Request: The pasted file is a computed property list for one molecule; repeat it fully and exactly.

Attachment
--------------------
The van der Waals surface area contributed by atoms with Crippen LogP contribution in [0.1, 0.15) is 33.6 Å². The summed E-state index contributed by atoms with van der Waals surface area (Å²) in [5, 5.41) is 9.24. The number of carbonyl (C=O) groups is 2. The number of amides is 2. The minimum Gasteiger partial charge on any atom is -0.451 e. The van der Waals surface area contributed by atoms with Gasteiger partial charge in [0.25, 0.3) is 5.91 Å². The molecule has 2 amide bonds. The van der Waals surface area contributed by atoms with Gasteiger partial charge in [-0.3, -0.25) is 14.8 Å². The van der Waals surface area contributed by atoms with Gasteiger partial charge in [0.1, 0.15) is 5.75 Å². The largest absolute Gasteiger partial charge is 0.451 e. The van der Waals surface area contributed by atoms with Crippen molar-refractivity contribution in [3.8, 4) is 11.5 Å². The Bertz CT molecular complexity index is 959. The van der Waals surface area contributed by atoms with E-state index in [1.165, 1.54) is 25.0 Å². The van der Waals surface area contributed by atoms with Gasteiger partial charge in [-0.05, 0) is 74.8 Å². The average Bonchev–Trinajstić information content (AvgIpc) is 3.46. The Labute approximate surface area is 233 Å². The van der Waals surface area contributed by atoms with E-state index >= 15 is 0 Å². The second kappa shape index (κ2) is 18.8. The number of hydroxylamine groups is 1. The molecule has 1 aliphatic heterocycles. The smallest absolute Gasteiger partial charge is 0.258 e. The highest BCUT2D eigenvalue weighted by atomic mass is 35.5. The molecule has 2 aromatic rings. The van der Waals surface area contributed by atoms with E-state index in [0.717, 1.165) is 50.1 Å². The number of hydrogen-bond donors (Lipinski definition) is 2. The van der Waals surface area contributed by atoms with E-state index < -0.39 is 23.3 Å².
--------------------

The van der Waals surface area contributed by atoms with Crippen LogP contribution in [0.1, 0.15) is 33.6 Å². The summed E-state index contributed by atoms with van der Waals surface area (Å²) in [5, 5.41) is 9.24. The number of carbonyl (C=O) groups is 2. The number of amides is 2. The minimum Gasteiger partial charge on any atom is -0.451 e. The van der Waals surface area contributed by atoms with Gasteiger partial charge in [0.25, 0.3) is 5.91 Å². The molecule has 2 amide bonds. The van der Waals surface area contributed by atoms with Gasteiger partial charge in [-0.3, -0.25) is 14.8 Å². The van der Waals surface area contributed by atoms with Gasteiger partial charge in [0.1, 0.15) is 5.75 Å². The largest absolute Gasteiger partial charge is 0.451 e. The van der Waals surface area contributed by atoms with Crippen molar-refractivity contribution in [3.8, 4) is 11.5 Å². The Bertz CT molecular complexity index is 959. The van der Waals surface area contributed by atoms with E-state index in [1.165, 1.54) is 25.0 Å². The van der Waals surface area contributed by atoms with Gasteiger partial charge in [-0.05, 0) is 74.8 Å². The average Bonchev–Trinajstić information content (AvgIpc) is 3.46. The Labute approximate surface area is 233 Å². The van der Waals surface area contributed by atoms with E-state index >= 15 is 0 Å². The second kappa shape index (κ2) is 18.8. The number of hydroxylamine groups is 1. The molecule has 1 aliphatic heterocycles. The smallest absolute Gasteiger partial charge is 0.258 e. The highest BCUT2D eigenvalue weighted by atomic mass is 35.5. The molecule has 2 aromatic rings. The van der Waals surface area contributed by atoms with E-state index in [0.717, 1.165) is 50.1 Å². The number of hydrogen-bond donors (Lipinski definition) is 2. The van der Waals surface area contributed by atoms with E-state index < -0.39 is 23.3 Å².